Special thanks to Ferenc László Nagy of SophosLabs Hungary and Savio Lau of SophosLabs Canada for providing research for this article.
The rise of ransomware
Ransomware has become a hot topic in recent years.
One sort, such as the Reveton family, leaves your data intact but locks you out of your computer, and demands a fee to let you back in.
The other main sort of ransomware, such as CryptoLocker, leaves your computer running fine but scrambles your data and demands a fee for the decryption key to get it back.
The fee is almost always $300 or thereabouts - the same sort of money that fake support callers charge - which seems to be the optimum price point: not so much that no-one will pay, and just within the reach of users who are desperate to get back to work quickly.
Well, in recent weeks, pay-to-unlock ransomware has made the leap to the Android ecosystem, and the recovery price is once again $300.
Perhaps the most talked-about ransomware for Android right now is known as "Koler", a threat that follows a very similar pattern to the Reveton malware mentioned above.
In fact, it looks as though the Reveton gang are the crooks behind Koler, following a criminal formula that has worked for them on Windows computers.
The malware is what's known as "policeware" or a "police locker," and it takes over your Android with a warning that claims you are under surveillance by federal agents for alleged criminal activity.
As soon as the malware pops up, it downloads and displays a warning screen saying that the police are accusing you of viewing illegal pornography.
The malware demands a ransom of $300, paid via MoneyPak, to unlock your phone.
Fortunately, Koler doesn't land on your Android entirely by surprise.
According to reports, the crooks are using the time-honored trick of telling you that you need to install a special "video player" app, and then offering it for download.
Note that because Koler has not made it into the Google Play Store, you need to have "Allow installation of apps from unknown sources" enabled in your Android security settings to be at risk.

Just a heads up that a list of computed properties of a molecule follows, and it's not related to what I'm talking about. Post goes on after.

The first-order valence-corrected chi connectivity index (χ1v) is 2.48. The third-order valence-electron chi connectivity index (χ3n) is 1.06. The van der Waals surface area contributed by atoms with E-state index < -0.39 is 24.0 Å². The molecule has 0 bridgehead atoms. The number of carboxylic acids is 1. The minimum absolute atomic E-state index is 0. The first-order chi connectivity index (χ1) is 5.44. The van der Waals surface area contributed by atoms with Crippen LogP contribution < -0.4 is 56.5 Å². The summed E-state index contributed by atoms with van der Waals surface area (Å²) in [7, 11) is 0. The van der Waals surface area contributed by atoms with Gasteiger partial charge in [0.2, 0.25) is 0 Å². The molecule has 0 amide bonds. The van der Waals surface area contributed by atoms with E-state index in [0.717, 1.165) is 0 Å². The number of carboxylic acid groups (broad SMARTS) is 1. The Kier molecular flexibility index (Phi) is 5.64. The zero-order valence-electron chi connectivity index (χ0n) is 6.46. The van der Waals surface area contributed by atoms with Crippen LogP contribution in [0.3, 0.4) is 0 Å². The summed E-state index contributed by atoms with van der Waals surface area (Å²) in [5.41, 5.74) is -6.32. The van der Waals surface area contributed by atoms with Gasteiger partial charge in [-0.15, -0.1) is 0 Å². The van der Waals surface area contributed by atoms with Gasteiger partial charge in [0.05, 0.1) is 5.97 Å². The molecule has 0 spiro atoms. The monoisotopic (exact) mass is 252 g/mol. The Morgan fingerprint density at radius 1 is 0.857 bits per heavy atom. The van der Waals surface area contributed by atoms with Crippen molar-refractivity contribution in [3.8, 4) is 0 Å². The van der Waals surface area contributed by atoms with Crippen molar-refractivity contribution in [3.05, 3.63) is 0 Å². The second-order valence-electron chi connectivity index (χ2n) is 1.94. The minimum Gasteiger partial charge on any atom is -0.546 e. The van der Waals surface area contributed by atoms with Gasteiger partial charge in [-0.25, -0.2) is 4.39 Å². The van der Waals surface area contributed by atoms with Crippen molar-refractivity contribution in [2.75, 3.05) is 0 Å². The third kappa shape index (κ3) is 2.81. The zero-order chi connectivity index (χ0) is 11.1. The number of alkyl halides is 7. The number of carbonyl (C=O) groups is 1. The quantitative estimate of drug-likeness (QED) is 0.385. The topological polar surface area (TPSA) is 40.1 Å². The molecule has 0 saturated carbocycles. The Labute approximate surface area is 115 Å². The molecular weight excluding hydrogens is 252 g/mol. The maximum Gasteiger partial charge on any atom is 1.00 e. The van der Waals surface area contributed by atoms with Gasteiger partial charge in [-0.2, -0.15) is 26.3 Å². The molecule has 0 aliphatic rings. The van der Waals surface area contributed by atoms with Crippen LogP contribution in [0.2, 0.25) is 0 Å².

As with Windows-based police warning ransomware, the malware can adapt the content it displays depending on your country or language settings.
Launching the malware in America, we were told that the warning came from "U.S.A. Cyber Crime Center" and "FBI Department of Defense" (which doesn't make sense because the FBI is not part of the DoD):
The screen shows some fake government seals, and a mashup of ripped-off images, including one of President Obama pointing an accusatory finger:
If that's not enough to scare you, the message informs you, in rather obviously illiterate English, that the government has tapped your phone for audio and video:
ATTENTION! Your phone has been blocked up for safety reasons listed below. All the actions performed on this phone are fixed. All your files are encrypted. CONDUCTED AUDIO AND VIDEO.
If you scroll down in the warning screen, you'll find a demand for $300 and instructions on how to pay the crooks to unlock your device:
Note. Sophos products, including Sophos Free Anti-Virus and Security for Android, detect this malware as Andr/Koler-A.
Getting rid of Koler
The good news is that Koler doesn't scramble any of your data or exfiltrate audio and video as it claims; it merely locks your phone with a pop-over browser window that quickly reappears if you try to get clear of it.
The bad news is that the continually reappearing pop-over window makes it as good as impossible to get into the Settings menu to remove the malware.
Even rebooting won't help as the malware kicks back in early in the process of restarting.
A factory reset will get rid of it, but that also removes all your other installed apps and stored data.
Our recommendation is to use Android "Safe Mode", as detailed in our companion article explaining what you need to do.
Stay protected from police warning ransomware
Here are five easy tips to help you deal with Android malware of all sorts, including "police lockers":
- Install a reputable anti-virus program to vet all new apps automatically before they run for the first time.
- Be cautious of apps you are offered in ads and pop-ups.
- Stick to Android's default setting of allowing installs from the Google Play store only.
- Keep off-device backups of your important data.
- Read our article about using "Safe Mode", just in case you ever need it in a hurry.